It might sound silly to suggest a form of “the pill’’ for animals, or some other means of contraception to keep ou burgeoning deer population down. Not all that fanciful, however.
A reason cited regularly for the growth in deer numbers is that deer have no natural enemies here.
Wolves and lynx could be introduced as predators, but no marks for guessing how the IFA and farmers in general would react to that proposal! A non-runner.
But something must be done, as deer have become a nuisance, going onto farmland and other private property, damaging woodland, being a risk for spreading lyme disease, and becoming involved in road traffic accidents.
Anyone walking in Killarney National Park, Co Kerry, recently must have noticed a huge herd grazing on a hill at Knockreer, close to the town.
The grass in the surrounding acres had been eaten bare and, unsurprisingly, some people are now questioning the range’s capacity to sustain upwards of 1,000 deer in Killarney alone.
Shooting is the usual means of controlling the deer population and that, too, can be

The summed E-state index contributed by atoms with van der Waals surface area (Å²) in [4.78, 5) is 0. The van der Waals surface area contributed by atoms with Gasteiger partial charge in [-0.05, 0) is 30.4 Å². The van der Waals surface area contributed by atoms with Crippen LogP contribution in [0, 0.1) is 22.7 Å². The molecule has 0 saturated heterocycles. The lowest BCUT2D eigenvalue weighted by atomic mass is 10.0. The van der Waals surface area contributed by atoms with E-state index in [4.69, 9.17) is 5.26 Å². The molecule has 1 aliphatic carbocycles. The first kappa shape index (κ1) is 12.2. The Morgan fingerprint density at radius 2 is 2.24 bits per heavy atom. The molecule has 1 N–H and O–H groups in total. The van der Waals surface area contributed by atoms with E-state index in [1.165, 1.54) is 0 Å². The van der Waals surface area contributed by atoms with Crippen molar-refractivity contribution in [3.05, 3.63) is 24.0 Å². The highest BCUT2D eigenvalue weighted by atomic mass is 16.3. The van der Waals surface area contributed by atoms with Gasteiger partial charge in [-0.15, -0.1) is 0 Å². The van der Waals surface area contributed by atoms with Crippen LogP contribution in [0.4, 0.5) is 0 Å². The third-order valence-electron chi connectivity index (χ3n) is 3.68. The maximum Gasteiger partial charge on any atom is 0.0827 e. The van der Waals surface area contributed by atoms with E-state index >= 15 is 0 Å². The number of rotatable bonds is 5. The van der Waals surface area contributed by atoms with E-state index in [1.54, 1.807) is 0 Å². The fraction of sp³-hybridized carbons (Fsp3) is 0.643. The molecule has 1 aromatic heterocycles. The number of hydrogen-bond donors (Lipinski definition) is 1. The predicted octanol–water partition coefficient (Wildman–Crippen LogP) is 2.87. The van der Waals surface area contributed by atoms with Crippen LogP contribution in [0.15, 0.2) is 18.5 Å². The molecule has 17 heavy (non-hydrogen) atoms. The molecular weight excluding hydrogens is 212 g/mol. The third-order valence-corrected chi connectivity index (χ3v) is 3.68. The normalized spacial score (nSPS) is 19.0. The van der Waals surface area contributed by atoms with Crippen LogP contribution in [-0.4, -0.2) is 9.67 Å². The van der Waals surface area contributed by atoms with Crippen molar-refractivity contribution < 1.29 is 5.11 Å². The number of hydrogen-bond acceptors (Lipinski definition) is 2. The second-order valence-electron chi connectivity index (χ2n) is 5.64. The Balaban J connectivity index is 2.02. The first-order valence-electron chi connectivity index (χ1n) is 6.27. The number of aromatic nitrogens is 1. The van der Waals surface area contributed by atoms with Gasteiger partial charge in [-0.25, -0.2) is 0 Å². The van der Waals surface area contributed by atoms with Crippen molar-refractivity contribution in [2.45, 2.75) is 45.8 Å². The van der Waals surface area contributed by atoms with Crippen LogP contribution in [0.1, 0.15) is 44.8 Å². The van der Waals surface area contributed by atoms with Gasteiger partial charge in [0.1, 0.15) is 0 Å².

controversial. There are, however, scientific ways of keeping numbers down — contraception for example. Experiments have been
carried out in the USA, including surgical sterilisation, use of synthetic hormones, and
a vaccine, PZP, to prevent fertilisation.
There can be practical difficulties, such as trapping deer for the implanting of hormones, and, according to the Humane Society of the United States, PZP is the most widely-used system and has the best potential for success.
PZP can be delivered to adult female deer by syringe or remotely using darts shot from a dart gun.
In one area of South Carolina, the vaccine helped reduce the deer population by 60% over five years.
Costs can be high, nevertheless, from $300 (€251) to $1,000 (€837) per animal.
Given the size of the Irish deer population, cost would be an inhibiting factor, as deer
biologist Tim Burkitt, who worked for several decades with our National Parks and Wildlife Service, pointed out. “I think research work in the US has still not found a solution and more research is needed,’’ he said.
In Britain, opinion among experts is mixed. PZP is accepted as being effective, but where deer numbers are too high, contraception would not reduce numbers in the absence of other means of removal until older females die naturally, which could take many years.
There’s also the view it would be necessary to contracept the majority of females in a given population over a five to 10-year period before a numbers reduction could be achieved. And, even then, any reductions would be modest.
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